'Houston 5' Pastors Group Calls on Texas to Revive Transgender Bathroom Bill

A sign protesting a recent North Carolina law restricting transgender bathroom access adorns the bathroom stalls at the 21C Museum Hotel in Durham, North Carolina May 3, 2016. The hotel installed the restroom signage designed by artist Peregrine Honig last month after North Carolina's "bathroom law" gained national attention, positioning the state at the center of a debate over equality, privacy and religious freedom. |

The Texas Pastor Council has denounced the failure of the Texas legislature to pass a bill that would prohibit men who identify as women from entering women's restrooms.

Commonly known as the "bathroom bill," the Texas House of Representatives failed to pass the legislation when concluding their special session on Wednesday.

In an emailed statement shared with The Christian Post, Pastor Council President the Rev. Dave Welch gave the House a "D minus" grade, and asserted that by failing to pass Senate Bill 6 they were "putting dollars over daughters."

Greg Abbott
Texas Governor Greg Abbott speaks at a news conference in Austin, Texas, U.S., June 6, 2017. |

"Most importantly, we will never waver from the fundamental truth that this 'One Nation Under God' can only exist and expect any social and economic stability if we respect and follow the Laws of Nature and of Nature's God" upon which our laws are dependent," Welch added.

"These radical local ordinances and school policies that declare that the sex and gender distinction of male and female is extinct are sowing chaos we cannot allow to continue."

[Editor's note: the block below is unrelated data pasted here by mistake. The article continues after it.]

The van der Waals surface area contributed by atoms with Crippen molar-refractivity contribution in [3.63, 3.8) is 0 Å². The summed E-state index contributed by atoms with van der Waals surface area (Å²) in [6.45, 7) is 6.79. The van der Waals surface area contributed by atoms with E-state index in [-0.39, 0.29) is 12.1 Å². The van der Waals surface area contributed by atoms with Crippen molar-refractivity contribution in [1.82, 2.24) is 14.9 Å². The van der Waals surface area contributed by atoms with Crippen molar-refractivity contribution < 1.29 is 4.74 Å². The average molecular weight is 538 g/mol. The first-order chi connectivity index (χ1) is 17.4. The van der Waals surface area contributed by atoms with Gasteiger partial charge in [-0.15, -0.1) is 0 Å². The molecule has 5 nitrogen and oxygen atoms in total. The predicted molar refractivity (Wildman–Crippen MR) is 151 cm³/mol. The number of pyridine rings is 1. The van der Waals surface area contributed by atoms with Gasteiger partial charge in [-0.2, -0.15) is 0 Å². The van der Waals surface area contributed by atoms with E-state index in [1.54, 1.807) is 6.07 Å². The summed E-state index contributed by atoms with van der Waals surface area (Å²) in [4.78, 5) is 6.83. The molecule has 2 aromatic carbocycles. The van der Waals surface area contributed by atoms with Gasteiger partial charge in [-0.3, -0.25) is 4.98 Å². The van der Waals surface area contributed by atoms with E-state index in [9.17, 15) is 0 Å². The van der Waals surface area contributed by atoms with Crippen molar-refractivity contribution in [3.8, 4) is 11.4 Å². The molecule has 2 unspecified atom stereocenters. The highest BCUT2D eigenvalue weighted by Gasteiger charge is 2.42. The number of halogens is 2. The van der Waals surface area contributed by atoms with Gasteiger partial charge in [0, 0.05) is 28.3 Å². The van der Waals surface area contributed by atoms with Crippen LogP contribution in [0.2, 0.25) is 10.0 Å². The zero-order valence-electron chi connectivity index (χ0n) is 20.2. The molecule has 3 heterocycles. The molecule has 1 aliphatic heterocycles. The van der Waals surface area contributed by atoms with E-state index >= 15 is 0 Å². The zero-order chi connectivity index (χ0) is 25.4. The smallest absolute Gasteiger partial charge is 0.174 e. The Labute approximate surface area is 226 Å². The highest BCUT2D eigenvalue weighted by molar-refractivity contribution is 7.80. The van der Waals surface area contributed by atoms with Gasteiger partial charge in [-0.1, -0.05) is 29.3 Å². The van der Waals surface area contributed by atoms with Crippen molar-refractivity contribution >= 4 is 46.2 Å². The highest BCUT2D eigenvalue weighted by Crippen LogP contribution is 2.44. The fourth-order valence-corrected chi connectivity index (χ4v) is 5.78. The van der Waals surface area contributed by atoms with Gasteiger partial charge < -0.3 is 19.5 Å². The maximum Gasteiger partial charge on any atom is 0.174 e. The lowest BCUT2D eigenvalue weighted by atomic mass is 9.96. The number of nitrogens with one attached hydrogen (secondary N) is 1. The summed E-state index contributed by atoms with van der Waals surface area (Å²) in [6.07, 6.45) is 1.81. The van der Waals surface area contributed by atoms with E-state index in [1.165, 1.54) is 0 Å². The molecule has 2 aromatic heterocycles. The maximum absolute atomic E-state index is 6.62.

The Pastor Council went on to urge Gov. Greg Abbott to call a second special session this summer in order to pass the bathroom bill.

Welch was one of five Houston-area pastors who in 2014 was subpoenaed by the Houston city government to hand over all of their sermons and emails on LGBT issues by then Mayor Annise Parker.

Eventually, Houston backed off on the subpoenas after receiving outrage from both liberals and conservatives who believed the demands to be of questionable legality.

Introduced in January, Texas' SB 6 stated that in public buildings people must use the restrooms of their biological sex rather than chosen gender identity.

"A school district or open-enrollment charter school shall adopt a policy requiring each multiple-occupancy bathroom or changing facility accessible to students that is located in a school or school facility to be designated for and used only by persons based on the person's biological sex," read the bill, in part.

"A political subdivision or state agency with control over multiple-occupancy bathrooms or changing facilities in a building owned or leased by this state or the political subdivision, as applicable, shall develop a policy requiring each multiple-occupancy bathroom or changing facility located in the building to be designated for and used only by persons of the same biological sex."

While the bill provided exemptions for "special circumstances" and private businesses, it was criticized by LGBT groups, businesses, and some police officials as being transphobic.

"Transgender students, like transgender adults, don't want to cause any problems," said Chuck Smith, president of Equality Texas in a statement from earlier this year.

"They simply want to use the bathroom when the need arises. This bill threatens our children and risks the same economic backlash that has cost North Carolina jobs and hundreds of millions of dollars."

Earlier this month, Texas Lt. Gov. Dan Patrick said in a speech that the bathroom bill "does not discriminate against anyone."

"It's simply common sense, common decency and public safety to protect the women of the state of Texas," Patrick said.

"Adult women don't want men following them into the ladies room, nor do they want their little girls or their granddaughters being followed into a bathroom by a man."

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